One of my favorite photographs of the children’s Christmas pageant last year is a picture taken while the children sang Santa Lucia. Most of the children are standing on the chancel step, all dressed in children sized choir robes. K is in the center, wearing a crown of candles, portraying St. Lucia. J, K's brother, stands at the first pew, holding a row of candles. J has his head turned, looking back at his sister. E is at the microphone, telling the story of St. Lucia. M, little I, L, J, H, and P, are standing around K, each preparing to sing when the narrative is finished.  The expression on the face of each child is so reminiscent of who they were a year ago. These beautiful children are a significant part of our mission and our ministry.

Santa Lucia 2

The feast day of Santa Lucia was Friday, December 13. Her story is remarkable. It is also typical of what happens to prophetic voices throughout history. Lucy lived in Sicily in the third century. She was a rich, young Christian of Greek ancestry. Raised in a pious family, she vowed her life to Christ. Her father died when she was young. Her mother arranged a marriage for her. For three years Lucy managed to keep the marriage on hold, preferring instead to devote herself to her faith. Legend has it that to change her mother‘s mind about her faith, Lucy prayed at the tomb of Saint Agatha, and her mother‘s long illness was cured. Her mother agreed to end the engagement and allowed Lucy to devote her life to God.

Lucy’s rejected pagan bridegroom denounced Lucy as a Christian to the governor of Sicily. The governor sentenced her to forced prostitution, but when guards went to fetch her, they could not move her even when they hitched her to a team of oxen. The governor ordered her killed instead. After torture that included having her eyes torn out, she was surrounded by bundles of wood which were set afire; the fire  went out. She prophesied against her persecutors, and was executed by being stabbed in the throat with a dagger.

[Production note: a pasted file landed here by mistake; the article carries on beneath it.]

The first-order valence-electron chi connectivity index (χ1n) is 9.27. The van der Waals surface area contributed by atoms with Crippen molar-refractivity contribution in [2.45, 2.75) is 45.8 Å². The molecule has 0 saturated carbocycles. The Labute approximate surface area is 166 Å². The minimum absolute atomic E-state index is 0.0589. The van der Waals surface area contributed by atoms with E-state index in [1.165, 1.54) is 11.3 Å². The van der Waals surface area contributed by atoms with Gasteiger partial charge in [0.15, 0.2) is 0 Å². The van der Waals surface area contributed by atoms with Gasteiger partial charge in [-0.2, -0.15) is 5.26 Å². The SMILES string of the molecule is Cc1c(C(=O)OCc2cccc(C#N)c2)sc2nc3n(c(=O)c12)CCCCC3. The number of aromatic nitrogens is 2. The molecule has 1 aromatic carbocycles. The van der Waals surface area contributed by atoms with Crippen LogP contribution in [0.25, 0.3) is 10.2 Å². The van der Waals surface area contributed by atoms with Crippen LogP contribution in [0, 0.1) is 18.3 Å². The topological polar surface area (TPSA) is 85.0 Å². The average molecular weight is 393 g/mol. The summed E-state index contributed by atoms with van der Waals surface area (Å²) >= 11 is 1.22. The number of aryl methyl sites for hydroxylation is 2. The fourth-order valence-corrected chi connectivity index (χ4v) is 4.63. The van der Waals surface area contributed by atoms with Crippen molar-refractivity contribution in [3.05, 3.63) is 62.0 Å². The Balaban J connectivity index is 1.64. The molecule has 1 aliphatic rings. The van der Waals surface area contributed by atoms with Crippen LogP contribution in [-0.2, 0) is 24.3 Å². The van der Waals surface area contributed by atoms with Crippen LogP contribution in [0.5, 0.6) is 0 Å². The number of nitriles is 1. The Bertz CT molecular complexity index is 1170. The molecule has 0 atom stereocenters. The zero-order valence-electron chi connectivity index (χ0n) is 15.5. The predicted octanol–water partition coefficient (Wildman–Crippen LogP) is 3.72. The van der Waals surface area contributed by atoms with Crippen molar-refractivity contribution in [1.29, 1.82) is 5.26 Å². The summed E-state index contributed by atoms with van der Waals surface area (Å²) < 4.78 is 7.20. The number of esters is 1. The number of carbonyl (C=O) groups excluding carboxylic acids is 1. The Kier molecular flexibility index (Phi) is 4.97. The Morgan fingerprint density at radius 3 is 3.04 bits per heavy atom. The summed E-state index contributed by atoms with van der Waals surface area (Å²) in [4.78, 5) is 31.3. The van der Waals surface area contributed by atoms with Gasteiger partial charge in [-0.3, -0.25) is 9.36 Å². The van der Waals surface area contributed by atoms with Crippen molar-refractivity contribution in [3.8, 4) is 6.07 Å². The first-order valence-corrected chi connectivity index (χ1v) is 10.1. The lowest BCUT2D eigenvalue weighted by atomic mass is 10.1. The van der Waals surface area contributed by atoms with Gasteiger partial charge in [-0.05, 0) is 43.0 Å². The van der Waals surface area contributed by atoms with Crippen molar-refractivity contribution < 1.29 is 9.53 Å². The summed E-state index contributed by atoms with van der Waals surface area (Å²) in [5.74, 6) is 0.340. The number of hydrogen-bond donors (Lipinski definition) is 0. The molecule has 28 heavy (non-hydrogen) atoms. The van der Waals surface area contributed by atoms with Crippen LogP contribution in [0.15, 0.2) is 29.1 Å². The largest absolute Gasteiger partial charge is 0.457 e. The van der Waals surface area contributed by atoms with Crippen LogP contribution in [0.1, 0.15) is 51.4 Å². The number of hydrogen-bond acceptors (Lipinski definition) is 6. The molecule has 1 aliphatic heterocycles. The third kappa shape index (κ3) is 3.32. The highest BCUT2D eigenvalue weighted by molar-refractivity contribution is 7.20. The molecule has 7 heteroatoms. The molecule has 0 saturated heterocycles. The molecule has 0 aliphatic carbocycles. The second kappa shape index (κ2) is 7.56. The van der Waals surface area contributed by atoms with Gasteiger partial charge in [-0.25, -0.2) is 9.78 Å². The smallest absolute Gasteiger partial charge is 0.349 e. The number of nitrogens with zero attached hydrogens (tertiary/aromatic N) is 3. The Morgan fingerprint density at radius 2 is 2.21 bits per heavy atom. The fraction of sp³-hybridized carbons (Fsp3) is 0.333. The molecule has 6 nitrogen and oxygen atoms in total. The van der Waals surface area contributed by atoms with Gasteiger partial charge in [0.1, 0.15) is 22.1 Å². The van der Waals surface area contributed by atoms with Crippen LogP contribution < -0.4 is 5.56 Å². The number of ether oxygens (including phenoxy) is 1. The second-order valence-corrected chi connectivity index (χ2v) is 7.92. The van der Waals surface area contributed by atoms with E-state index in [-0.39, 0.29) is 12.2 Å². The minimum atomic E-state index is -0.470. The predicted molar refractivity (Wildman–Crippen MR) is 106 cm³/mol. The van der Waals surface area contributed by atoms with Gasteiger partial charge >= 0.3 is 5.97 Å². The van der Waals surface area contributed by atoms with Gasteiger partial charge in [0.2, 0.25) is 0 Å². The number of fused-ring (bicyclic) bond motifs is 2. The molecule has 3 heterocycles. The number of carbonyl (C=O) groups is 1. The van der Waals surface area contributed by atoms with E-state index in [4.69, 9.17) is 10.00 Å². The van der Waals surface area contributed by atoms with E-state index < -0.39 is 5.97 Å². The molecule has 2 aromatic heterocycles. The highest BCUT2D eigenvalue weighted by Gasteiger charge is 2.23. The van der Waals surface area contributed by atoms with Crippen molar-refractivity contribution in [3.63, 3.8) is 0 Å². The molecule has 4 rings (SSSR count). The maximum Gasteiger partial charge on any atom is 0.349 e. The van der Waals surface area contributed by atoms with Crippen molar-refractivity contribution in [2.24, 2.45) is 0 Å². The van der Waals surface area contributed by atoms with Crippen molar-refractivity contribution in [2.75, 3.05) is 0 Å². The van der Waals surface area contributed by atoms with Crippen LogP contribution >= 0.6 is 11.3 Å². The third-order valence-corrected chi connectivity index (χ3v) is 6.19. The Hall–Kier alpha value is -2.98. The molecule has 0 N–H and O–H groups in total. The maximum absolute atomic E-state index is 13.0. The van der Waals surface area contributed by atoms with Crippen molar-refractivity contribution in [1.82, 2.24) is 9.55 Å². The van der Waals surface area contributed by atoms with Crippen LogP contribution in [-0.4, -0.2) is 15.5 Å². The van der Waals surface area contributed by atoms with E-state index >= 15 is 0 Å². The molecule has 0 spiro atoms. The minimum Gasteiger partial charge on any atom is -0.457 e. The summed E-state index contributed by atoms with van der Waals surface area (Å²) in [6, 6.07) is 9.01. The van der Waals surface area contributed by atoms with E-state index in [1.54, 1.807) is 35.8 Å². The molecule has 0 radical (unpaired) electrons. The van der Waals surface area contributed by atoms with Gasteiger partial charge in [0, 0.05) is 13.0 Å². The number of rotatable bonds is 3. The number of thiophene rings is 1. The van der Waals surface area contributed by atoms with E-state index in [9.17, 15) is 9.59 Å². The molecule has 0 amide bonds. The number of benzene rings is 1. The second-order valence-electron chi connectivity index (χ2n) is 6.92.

Legend says her eyesight was restored before her death. [i]

Although it is not exactly clear how the tradition moved from Italy to Sweden, the country has a long tradition with Saint Lucia. The first recorded appearance of a white-clad Lucia in Sweden was in a country house in 1764. The custom did not become universally popular in Swedish society until the 1900s, when schools and local associations began promoting it. Stockholm proclaimed its first Lucia in 1927. The custom whereby Lucia serves coffee and saffron buns dates back to the 1880s, although the buns were around long before that.[ii]

Lucy, and her mother, like a number of Christian saints, gave all their wealth to the poor, not out of guilt, but out of gratitude.